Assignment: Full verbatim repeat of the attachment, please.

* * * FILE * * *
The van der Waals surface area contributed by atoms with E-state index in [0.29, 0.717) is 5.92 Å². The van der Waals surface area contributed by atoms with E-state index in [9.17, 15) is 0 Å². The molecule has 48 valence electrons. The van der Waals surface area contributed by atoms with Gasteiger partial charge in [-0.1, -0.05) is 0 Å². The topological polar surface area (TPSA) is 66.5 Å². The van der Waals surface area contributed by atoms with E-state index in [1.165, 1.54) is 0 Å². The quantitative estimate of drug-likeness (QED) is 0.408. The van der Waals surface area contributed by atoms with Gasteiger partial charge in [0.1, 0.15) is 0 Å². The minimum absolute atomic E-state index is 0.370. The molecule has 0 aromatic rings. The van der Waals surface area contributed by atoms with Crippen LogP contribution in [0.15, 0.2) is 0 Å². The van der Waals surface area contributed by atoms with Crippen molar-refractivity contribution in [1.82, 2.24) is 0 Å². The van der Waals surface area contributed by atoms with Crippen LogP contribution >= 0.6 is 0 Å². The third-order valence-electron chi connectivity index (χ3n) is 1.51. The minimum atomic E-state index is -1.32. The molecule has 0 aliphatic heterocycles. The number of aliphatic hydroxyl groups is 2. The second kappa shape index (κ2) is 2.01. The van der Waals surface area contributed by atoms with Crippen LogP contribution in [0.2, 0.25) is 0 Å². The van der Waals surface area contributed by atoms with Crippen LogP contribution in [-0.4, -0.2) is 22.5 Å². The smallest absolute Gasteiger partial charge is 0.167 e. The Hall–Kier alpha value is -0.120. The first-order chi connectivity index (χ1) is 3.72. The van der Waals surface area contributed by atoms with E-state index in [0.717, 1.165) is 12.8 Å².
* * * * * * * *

The van der Waals surface area contributed by atoms with E-state index in [0.29, 0.717) is 5.92 Å². The van der Waals surface area contributed by atoms with E-state index in [9.17, 15) is 0 Å². The molecule has 48 valence electrons. The van der Waals surface area contributed by atoms with Gasteiger partial charge in [-0.1, -0.05) is 0 Å². The topological polar surface area (TPSA) is 66.5 Å². The van der Waals surface area contributed by atoms with E-state index in [1.165, 1.54) is 0 Å². The quantitative estimate of drug-likeness (QED) is 0.408. The van der Waals surface area contributed by atoms with Gasteiger partial charge in [0.1, 0.15) is 0 Å². The minimum absolute atomic E-state index is 0.370. The molecule has 0 aromatic rings. The van der Waals surface area contributed by atoms with Crippen LogP contribution in [0.15, 0.2) is 0 Å². The van der Waals surface area contributed by atoms with Crippen molar-refractivity contribution in [1.82, 2.24) is 0 Å². The van der Waals surface area contributed by atoms with Crippen LogP contribution >= 0.6 is 0 Å². The third-order valence-electron chi connectivity index (χ3n) is 1.51. The minimum atomic E-state index is -1.32. The molecule has 0 aliphatic heterocycles. The number of aliphatic hydroxyl groups is 2. The second kappa shape index (κ2) is 2.01. The van der Waals surface area contributed by atoms with Crippen LogP contribution in [0.2, 0.25) is 0 Å². The van der Waals surface area contributed by atoms with Crippen LogP contribution in [-0.4, -0.2) is 22.5 Å². The smallest absolute Gasteiger partial charge is 0.167 e. The Hall–Kier alpha value is -0.120. The first-order chi connectivity index (χ1) is 3.72. The van der Waals surface area contributed by atoms with E-state index in [0.717, 1.165) is 12.8 Å².